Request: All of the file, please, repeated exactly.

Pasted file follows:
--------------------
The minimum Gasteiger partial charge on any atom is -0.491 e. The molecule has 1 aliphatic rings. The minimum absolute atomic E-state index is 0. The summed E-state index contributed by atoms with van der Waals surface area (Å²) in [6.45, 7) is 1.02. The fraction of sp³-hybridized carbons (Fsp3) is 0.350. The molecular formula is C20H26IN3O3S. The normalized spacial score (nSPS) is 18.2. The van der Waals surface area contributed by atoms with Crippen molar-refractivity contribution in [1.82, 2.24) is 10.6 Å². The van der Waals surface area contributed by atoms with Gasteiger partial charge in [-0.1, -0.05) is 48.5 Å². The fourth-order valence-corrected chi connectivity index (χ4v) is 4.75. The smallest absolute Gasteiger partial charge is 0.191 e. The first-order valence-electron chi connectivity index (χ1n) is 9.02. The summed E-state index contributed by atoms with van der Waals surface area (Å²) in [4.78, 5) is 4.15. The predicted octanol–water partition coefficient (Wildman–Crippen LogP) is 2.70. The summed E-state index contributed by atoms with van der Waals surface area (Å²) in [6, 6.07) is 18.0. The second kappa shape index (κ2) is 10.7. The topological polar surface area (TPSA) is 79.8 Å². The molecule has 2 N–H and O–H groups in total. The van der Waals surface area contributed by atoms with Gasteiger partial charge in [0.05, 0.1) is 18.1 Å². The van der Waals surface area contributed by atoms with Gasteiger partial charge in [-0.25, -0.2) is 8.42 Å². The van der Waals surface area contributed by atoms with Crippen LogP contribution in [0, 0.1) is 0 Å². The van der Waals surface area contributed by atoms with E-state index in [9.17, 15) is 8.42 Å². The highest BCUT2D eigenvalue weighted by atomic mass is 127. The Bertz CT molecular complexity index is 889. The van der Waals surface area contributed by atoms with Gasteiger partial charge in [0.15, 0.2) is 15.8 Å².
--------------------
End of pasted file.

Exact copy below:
The minimum Gasteiger partial charge on any atom is -0.491 e. The molecule has 1 aliphatic rings. The minimum absolute atomic E-state index is 0. The summed E-state index contributed by atoms with van der Waals surface area (Å²) in [6.45, 7) is 1.02. The fraction of sp³-hybridized carbons (Fsp3) is 0.350. The molecular formula is C20H26IN3O3S. The normalized spacial score (nSPS) is 18.2. The van der Waals surface area contributed by atoms with Crippen molar-refractivity contribution in [1.82, 2.24) is 10.6 Å². The van der Waals surface area contributed by atoms with Gasteiger partial charge in [-0.1, -0.05) is 48.5 Å². The fourth-order valence-corrected chi connectivity index (χ4v) is 4.75. The smallest absolute Gasteiger partial charge is 0.191 e. The first-order valence-electron chi connectivity index (χ1n) is 9.02. The summed E-state index contributed by atoms with van der Waals surface area (Å²) in [4.78, 5) is 4.15. The predicted octanol–water partition coefficient (Wildman–Crippen LogP) is 2.70. The summed E-state index contributed by atoms with van der Waals surface area (Å²) in [6, 6.07) is 18.0. The second kappa shape index (κ2) is 10.7. The topological polar surface area (TPSA) is 79.8 Å². The molecule has 2 N–H and O–H groups in total. The van der Waals surface area contributed by atoms with Gasteiger partial charge in [0.05, 0.1) is 18.1 Å². The van der Waals surface area contributed by atoms with Gasteiger partial charge in [-0.25, -0.2) is 8.42 Å². The van der Waals surface area contributed by atoms with Crippen LogP contribution in [0, 0.1) is 0 Å². The van der Waals surface area contributed by atoms with E-state index in [9.17, 15) is 8.42 Å². The highest BCUT2D eigenvalue weighted by atomic mass is 127. The Bertz CT molecular complexity index is 889. The van der Waals surface area contributed by atoms with Gasteiger partial charge in [0.15, 0.2) is 15.8 Å².